Dr. Elie Abdel Hak, who is head of the Lebanese Society of Plastic, Reconstructive, and Aesthetic Surgery, said the sector had experienced a decline.

“Reconstructive surgeries make up no more than 4 percent of our work, while the largest percentage is for cosmetic surgeries for women looking for perfection,” he told Arab News.

Medical centers and cosmetic doctors are scattered across Lebanon and are not confined to Beirut. Specialisms include plastic surgery, non-surgical plastic surgery and reconstructive surgery.

The internet is loaded with addresses of beauty centers in Lebanon offering packages for cosmetic surgery with accommodation, even tourism and entertainment programs.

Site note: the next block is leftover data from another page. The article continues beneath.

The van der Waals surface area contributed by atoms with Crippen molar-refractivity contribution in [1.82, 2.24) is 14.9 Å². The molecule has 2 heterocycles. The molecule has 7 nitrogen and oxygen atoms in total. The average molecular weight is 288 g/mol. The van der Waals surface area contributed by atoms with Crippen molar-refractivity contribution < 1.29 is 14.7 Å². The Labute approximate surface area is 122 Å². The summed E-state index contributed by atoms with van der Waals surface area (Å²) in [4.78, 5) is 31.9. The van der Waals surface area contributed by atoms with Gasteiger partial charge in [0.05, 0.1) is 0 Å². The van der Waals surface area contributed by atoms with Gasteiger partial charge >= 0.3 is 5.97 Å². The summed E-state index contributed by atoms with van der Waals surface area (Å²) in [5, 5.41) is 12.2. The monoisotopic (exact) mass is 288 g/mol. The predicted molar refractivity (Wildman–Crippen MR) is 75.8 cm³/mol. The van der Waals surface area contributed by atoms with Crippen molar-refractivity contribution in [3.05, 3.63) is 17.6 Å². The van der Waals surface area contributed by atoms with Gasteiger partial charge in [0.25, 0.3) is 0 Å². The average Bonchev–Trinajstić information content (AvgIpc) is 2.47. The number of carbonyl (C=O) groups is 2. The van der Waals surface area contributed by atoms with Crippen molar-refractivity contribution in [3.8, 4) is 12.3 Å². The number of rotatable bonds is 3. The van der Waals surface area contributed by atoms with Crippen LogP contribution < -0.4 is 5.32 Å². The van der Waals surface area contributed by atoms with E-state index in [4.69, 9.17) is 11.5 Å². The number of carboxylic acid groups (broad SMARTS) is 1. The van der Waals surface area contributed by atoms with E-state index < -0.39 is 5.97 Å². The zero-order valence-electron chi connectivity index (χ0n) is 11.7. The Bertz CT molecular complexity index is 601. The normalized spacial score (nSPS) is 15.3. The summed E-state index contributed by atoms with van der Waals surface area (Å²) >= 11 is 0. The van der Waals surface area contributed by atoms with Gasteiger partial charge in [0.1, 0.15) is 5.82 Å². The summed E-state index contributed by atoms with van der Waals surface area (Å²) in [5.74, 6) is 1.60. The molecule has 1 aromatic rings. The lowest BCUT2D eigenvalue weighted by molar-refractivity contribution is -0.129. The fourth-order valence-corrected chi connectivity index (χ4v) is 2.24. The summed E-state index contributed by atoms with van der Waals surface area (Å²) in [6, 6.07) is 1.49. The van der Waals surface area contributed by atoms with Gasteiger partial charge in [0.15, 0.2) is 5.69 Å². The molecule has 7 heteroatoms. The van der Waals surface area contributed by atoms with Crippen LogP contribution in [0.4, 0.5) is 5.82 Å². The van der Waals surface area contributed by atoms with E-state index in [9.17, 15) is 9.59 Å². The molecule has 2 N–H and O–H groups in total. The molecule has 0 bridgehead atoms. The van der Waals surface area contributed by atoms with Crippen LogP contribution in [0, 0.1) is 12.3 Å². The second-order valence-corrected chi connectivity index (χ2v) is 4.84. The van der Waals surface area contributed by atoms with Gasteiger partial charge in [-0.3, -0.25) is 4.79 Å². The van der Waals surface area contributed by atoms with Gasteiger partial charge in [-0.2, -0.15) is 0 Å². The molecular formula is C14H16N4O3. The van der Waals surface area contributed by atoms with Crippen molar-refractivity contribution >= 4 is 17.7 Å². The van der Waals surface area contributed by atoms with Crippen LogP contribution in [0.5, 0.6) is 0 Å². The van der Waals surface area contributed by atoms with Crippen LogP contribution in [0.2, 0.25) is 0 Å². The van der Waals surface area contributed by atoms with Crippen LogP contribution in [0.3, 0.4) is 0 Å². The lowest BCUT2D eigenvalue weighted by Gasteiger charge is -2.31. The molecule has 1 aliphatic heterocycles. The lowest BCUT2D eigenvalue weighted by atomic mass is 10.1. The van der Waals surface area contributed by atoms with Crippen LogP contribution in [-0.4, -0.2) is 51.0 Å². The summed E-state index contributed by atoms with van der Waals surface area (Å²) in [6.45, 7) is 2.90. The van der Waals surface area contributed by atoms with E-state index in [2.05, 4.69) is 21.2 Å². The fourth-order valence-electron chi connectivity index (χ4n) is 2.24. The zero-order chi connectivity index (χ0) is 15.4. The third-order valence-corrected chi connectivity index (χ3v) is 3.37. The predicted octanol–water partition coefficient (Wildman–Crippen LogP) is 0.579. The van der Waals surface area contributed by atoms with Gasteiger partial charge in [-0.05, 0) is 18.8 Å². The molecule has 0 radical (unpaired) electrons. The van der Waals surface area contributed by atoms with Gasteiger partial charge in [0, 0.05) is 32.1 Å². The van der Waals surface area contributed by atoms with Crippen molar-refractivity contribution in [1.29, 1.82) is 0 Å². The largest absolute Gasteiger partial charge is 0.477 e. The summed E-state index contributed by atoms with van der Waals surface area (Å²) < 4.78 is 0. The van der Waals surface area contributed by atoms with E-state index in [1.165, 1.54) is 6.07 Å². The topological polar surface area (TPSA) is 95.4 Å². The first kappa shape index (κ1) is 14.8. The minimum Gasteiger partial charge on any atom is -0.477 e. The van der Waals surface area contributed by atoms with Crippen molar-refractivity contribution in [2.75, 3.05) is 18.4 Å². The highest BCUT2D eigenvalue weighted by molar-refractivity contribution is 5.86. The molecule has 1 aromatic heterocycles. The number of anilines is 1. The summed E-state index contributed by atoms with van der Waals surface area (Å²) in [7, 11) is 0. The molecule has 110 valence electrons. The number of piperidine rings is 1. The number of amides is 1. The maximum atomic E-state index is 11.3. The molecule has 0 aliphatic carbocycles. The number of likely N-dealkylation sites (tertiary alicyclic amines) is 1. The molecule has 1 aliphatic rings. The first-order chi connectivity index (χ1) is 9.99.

“There are 104 plastic surgeons in Lebanon, 50 percent of whom have branches outside Lebanon, specifically in Gulf countries,” said Abdel Hak. No doctors had quit Lebanon, he added, they were just moving between home and their clinics abroad. “This helps them continue to pump fresh money into their work in Lebanon.”

Plastic surgery in Lebanon is still priced in US dollars, just as they were before the collapse of the national currency. While other medical disciplines have reduced their profit rates to keep up with people’s living conditions, some cosmetic doctors are still charging their clients in dollars.

“Pharmacies do not sell botox injections or filler substances, there are intermediaries between the importer and the doctor,” said pharmacist Samer Sobra, who owns a business on upscale Verdun Street.

He noted an ease in demand for the creams used after filler injections. They were being imported in smaller quantities than usual as they were excluded from state support.

HIGHLIGHT

The array of cosmetics that were usually worn have been stripped back to merely mascara because socializing is out and social distancing is in.